Big Hole National Battlefield has a wealth of things for you to learn about. Interested in bringing your school to the park for a field trip? Explore the park and it resources from your screen by clicking on the links below to learn more.
The National Park Service makes every effort to keep the public informed about news, special and recurring events, projects, and accomplishments which occur within and around the units of the agency.
Big Hole is an immense high mountain valley and this park and its story is just a small part of what the Big Hole is all about. View short videos to learn more about nature at the park.
The Big Hole National Battlefield is the location of the battle that took place on August 9th and 10th during the Flight of 1877. On the morning of August 9, 1877, U.S. troops surprised the Nez Perce killing 60 to 90 Nez Perce men, women, and children.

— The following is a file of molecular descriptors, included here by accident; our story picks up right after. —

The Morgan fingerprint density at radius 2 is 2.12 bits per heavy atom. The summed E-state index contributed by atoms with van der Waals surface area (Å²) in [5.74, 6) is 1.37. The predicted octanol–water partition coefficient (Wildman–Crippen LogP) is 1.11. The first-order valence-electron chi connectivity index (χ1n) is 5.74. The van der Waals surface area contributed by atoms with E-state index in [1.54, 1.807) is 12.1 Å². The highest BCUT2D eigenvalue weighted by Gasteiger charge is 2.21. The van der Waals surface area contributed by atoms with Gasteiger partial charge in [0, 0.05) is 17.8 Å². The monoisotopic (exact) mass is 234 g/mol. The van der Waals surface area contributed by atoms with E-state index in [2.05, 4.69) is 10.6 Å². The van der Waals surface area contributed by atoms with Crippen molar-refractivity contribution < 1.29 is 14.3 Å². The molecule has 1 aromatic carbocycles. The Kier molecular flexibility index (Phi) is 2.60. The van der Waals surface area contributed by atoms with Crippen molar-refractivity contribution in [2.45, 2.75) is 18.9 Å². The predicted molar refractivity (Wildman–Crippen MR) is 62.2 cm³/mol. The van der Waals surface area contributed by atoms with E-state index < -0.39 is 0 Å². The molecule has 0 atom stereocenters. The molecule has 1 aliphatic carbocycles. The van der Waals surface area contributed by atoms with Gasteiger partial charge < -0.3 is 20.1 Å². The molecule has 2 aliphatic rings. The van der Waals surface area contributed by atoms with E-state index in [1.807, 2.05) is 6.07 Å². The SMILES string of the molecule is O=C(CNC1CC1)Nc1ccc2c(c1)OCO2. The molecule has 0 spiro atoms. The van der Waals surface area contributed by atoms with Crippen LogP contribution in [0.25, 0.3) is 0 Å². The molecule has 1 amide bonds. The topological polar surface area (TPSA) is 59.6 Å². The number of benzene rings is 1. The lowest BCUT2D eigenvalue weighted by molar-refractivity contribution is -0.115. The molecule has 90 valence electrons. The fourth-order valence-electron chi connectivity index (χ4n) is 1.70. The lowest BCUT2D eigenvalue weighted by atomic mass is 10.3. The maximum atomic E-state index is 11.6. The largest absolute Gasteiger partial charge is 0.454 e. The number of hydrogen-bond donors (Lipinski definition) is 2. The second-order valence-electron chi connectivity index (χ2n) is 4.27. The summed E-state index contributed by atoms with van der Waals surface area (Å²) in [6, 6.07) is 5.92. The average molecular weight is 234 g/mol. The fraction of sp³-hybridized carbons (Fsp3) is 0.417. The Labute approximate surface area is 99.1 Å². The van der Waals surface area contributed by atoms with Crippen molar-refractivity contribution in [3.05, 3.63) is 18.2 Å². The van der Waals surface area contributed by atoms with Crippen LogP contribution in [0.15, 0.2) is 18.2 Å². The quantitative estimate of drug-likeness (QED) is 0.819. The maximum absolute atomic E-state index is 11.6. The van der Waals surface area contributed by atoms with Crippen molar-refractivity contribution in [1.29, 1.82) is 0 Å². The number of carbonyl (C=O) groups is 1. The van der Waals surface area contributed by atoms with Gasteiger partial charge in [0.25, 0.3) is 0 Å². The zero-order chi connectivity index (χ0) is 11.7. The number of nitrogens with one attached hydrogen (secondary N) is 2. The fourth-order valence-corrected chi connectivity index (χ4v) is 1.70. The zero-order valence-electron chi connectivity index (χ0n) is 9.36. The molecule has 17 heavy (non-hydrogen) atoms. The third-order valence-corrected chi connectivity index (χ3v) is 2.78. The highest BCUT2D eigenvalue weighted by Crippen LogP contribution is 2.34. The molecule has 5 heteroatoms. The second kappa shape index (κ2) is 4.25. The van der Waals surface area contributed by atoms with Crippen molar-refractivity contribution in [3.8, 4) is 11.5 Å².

The people associated with this park and the events that took place on the Big Hole Battlefield are inextricably tied to the natural resources in the area; it is impossible to separate them.
Every summer scientist descend on Big Hole National Battlefield to learn more about our unique plant species and other fascinating aspects of the park. To learn more about science and Big Hole please visit the Upper Columbia Basin Network Inventory and Monitoring page.
Group reservations are required for schools and groups to visit the park. Please download and fill out the attached form and e-mail or mail it back to the park to ensure that your school gets the most out of your visit to the park.
Big Hole offers kids a way to make your trip to the park more meaningful and fun. From learning how to put up a tipi dwelling at the Visitor Center in the summer months to becoming a Junior Ranger, Big Hole has a lot to offer the young and the young at heart.
Big Hole National Battlefield is a unique unit in the National Park Service. This park is one of thirty-eight sites that is part of Nez Perce National Historical Park. Unlike other sites that have a contiguous block of land, Nez Perce National Historical Park stretches across Oregon, Idaho, Washington, and Montana. Of the park's thirty-eight sites, the National Park Service owns nine and each one offers its own set of challenges and opportunities.